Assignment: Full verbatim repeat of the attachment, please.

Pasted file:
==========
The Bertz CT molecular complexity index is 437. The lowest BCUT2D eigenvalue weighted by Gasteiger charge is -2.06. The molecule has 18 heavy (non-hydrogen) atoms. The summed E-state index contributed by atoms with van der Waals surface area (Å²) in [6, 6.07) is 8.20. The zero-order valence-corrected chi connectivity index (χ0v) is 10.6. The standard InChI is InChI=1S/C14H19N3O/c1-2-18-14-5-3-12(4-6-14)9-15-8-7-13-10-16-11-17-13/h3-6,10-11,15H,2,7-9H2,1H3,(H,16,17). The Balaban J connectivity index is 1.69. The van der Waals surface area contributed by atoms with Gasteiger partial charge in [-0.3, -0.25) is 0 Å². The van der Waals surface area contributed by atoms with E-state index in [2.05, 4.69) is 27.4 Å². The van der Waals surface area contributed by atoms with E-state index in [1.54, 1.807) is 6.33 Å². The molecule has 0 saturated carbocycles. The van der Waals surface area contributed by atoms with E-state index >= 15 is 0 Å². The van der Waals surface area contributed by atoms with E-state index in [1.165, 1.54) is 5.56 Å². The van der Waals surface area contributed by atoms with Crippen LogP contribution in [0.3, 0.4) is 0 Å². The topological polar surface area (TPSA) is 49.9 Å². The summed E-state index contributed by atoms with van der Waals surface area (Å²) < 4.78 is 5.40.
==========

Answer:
The Bertz CT molecular complexity index is 437. The lowest BCUT2D eigenvalue weighted by Gasteiger charge is -2.06. The molecule has 18 heavy (non-hydrogen) atoms. The summed E-state index contributed by atoms with van der Waals surface area (Å²) in [6, 6.07) is 8.20. The zero-order valence-corrected chi connectivity index (χ0v) is 10.6. The standard InChI is InChI=1S/C14H19N3O/c1-2-18-14-5-3-12(4-6-14)9-15-8-7-13-10-16-11-17-13/h3-6,10-11,15H,2,7-9H2,1H3,(H,16,17). The Balaban J connectivity index is 1.69. The van der Waals surface area contributed by atoms with Gasteiger partial charge in [-0.3, -0.25) is 0 Å². The van der Waals surface area contributed by atoms with E-state index in [2.05, 4.69) is 27.4 Å². The van der Waals surface area contributed by atoms with E-state index in [1.54, 1.807) is 6.33 Å². The molecule has 0 saturated carbocycles. The van der Waals surface area contributed by atoms with E-state index >= 15 is 0 Å². The van der Waals surface area contributed by atoms with E-state index in [1.165, 1.54) is 5.56 Å². The van der Waals surface area contributed by atoms with Crippen LogP contribution in [0.3, 0.4) is 0 Å². The topological polar surface area (TPSA) is 49.9 Å². The summed E-state index contributed by atoms with van der Waals surface area (Å²) < 4.78 is 5.40.